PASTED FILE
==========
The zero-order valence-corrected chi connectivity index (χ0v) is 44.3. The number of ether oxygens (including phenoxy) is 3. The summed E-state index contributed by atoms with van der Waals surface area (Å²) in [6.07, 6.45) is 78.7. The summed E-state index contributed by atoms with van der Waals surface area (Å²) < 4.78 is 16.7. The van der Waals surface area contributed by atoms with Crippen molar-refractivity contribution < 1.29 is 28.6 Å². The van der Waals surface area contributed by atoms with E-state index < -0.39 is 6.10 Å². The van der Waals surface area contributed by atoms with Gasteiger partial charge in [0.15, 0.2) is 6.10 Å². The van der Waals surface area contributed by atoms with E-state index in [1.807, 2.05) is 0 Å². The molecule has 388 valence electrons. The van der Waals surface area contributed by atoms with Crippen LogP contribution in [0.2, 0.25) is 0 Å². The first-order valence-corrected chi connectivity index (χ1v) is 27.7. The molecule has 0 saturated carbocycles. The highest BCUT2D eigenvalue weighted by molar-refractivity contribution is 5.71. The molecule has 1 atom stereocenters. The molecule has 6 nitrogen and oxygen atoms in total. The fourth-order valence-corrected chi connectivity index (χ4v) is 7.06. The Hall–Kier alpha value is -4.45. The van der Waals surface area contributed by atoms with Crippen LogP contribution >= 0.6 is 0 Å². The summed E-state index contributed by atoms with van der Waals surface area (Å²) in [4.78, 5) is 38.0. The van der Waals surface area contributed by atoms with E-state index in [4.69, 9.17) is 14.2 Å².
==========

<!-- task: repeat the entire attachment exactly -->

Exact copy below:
The zero-order valence-corrected chi connectivity index (χ0v) is 44.3. The number of ether oxygens (including phenoxy) is 3. The summed E-state index contributed by atoms with van der Waals surface area (Å²) in [6.07, 6.45) is 78.7. The summed E-state index contributed by atoms with van der Waals surface area (Å²) < 4.78 is 16.7. The van der Waals surface area contributed by atoms with Crippen molar-refractivity contribution < 1.29 is 28.6 Å². The van der Waals surface area contributed by atoms with E-state index < -0.39 is 6.10 Å². The van der Waals surface area contributed by atoms with Gasteiger partial charge in [0.15, 0.2) is 6.10 Å². The van der Waals surface area contributed by atoms with E-state index in [1.807, 2.05) is 0 Å². The molecule has 388 valence electrons. The van der Waals surface area contributed by atoms with Crippen LogP contribution in [0.2, 0.25) is 0 Å². The first-order valence-corrected chi connectivity index (χ1v) is 27.7. The molecule has 0 saturated carbocycles. The highest BCUT2D eigenvalue weighted by molar-refractivity contribution is 5.71. The molecule has 1 atom stereocenters. The molecule has 6 nitrogen and oxygen atoms in total. The fourth-order valence-corrected chi connectivity index (χ4v) is 7.06. The Hall–Kier alpha value is -4.45. The van der Waals surface area contributed by atoms with Crippen LogP contribution >= 0.6 is 0 Å². The summed E-state index contributed by atoms with van der Waals surface area (Å²) in [4.78, 5) is 38.0. The van der Waals surface area contributed by atoms with E-state index in [4.69, 9.17) is 14.2 Å².